Here's What You Need To Know About Wearing A Waist Trainer While Breastfeeding

If you follow any Kardashian on Instagram, which, you know you do, you know what a waist trainer is. It's a super tight, stretchy corset that's adjustable, and designed to nip in your middle and keep it that way. Right now, corsets are experiencing a moment wherein they're a cultural zeitgeist. There's a sort of cache around them that's led to a new, invigorated level of popularity. No matter public opinion, you may be considering their use postpartum. But, can you wear a waist trainer while breastfeeding?

Waist training, or corset wearing, has been around for four centuries. Since the Elizabethan Era, women have been manipulating their figure with fabric and cinching devices to change the aesthetic of their body into an hourglass shape, regardless of her natural state. While there are no specific studies completed on waist training and breastfeeding, it still may be a concern. The compression of the waist also compresses the organs, and many women find it uncomfortable to eat or drink above a bare minimum of food while wearing the waist trainer. According to breastfeeding site Kelly Mom, the inability to eat or drink may adversely affect your milk supply, causing a shift in production downward.

What exactly is a waist trainer? According to one waist-training advocate and blogger, The Hourglass Angel, waist training is the daily use of a cinching device, worn hours at a time, that when combined with a proper diet and exercise, can reshape your waist into a more hourglass like shape. Scientists warn against their use, however. According to an article in USA Today, experts found that these devices strangle your organs and can lead to a loss of bone density in the ribs.

That warning has not dimmed their popularity in the slightest, though. Users on YouTube and in blogs are constantly touting their benefits, swearing by their use. They are especially popular on mom blogs, particularly mom fitness blogs, where they're seen as a panacea for the baby belly. I understand the desire to feel more like yourself, or even a better version of your previous self, so I get the allure.

Hollywood celebrities and models make bouncing back after having a baby look like the easiest thing since the iPhone, but that's not reality. Hell, our Queen and countess, Lady Beyoncé, looks like she never incubated two humans at the same time. It's like it didn't even happen to her body, even though we all saw the pictures. Trying to achieve this level of success is unattainable for most women. I know I can't afford a personal chef, home gym, trainers six days per week, and possibly a spell performed by a gifted wizard who specializes in muggle transformation, and you probably can't either. A waist trainer seems like a reasonable substitute, and you don't have to go to Diagon Alley to get one.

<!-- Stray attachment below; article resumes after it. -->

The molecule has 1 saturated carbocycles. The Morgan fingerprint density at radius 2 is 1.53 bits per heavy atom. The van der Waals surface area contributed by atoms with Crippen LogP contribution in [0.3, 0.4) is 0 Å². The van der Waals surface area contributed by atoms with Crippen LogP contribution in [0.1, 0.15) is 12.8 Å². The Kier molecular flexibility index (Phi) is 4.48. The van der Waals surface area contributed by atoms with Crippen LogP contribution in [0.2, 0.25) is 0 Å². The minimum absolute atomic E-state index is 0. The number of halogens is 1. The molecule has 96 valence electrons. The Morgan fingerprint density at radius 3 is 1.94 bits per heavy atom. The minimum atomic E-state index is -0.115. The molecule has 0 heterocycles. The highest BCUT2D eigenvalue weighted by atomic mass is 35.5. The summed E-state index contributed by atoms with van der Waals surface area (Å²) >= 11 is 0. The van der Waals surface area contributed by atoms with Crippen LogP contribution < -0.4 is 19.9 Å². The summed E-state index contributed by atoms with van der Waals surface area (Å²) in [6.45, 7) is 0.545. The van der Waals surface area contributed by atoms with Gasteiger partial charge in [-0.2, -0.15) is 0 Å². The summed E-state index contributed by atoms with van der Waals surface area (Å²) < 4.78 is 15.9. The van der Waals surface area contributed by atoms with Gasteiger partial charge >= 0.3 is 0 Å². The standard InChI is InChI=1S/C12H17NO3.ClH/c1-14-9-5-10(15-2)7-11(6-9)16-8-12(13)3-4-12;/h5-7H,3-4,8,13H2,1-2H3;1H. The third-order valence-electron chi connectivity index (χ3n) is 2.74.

But are they safe? Can you wear a waist trainer while breastfeeding? I spoke with certified lactation consultant and registered nurse, Elle Kipling, and she tells Romper, "There's no danger to your milk or to your child done by your waist training, unless you're compressing your breasts or not eating as a result of wearing one." She says that it's an external mechanism that, while uncomfortable and not ideal for your organs, is mostly a piece of clothing.

"If it's causing you additional pain," Kipling says, "especially if your womb is still healing, it might make nursing more difficult." She says that it's important to be able to get comfortable while breastfeeding, which is almost impossible to do while you are strapping your organs together with lycra and boning.

If you want to try it, it's safe for breastfeeding, but might not be safe for you in the long run. Your body just did something unimaginably beautiful in creating an entirely new person. While you might not find the results to your body as beautiful, and I certainly empathize with that, is it bad enough to risk hurting yourself?

Check out Romper's new video series, Romper's Doula Diaries:

Check out the entire Romper's Doula Diaries series and other videos on Facebook and the Bustle app across Apple TV, Roku, and Amazon Fire TV.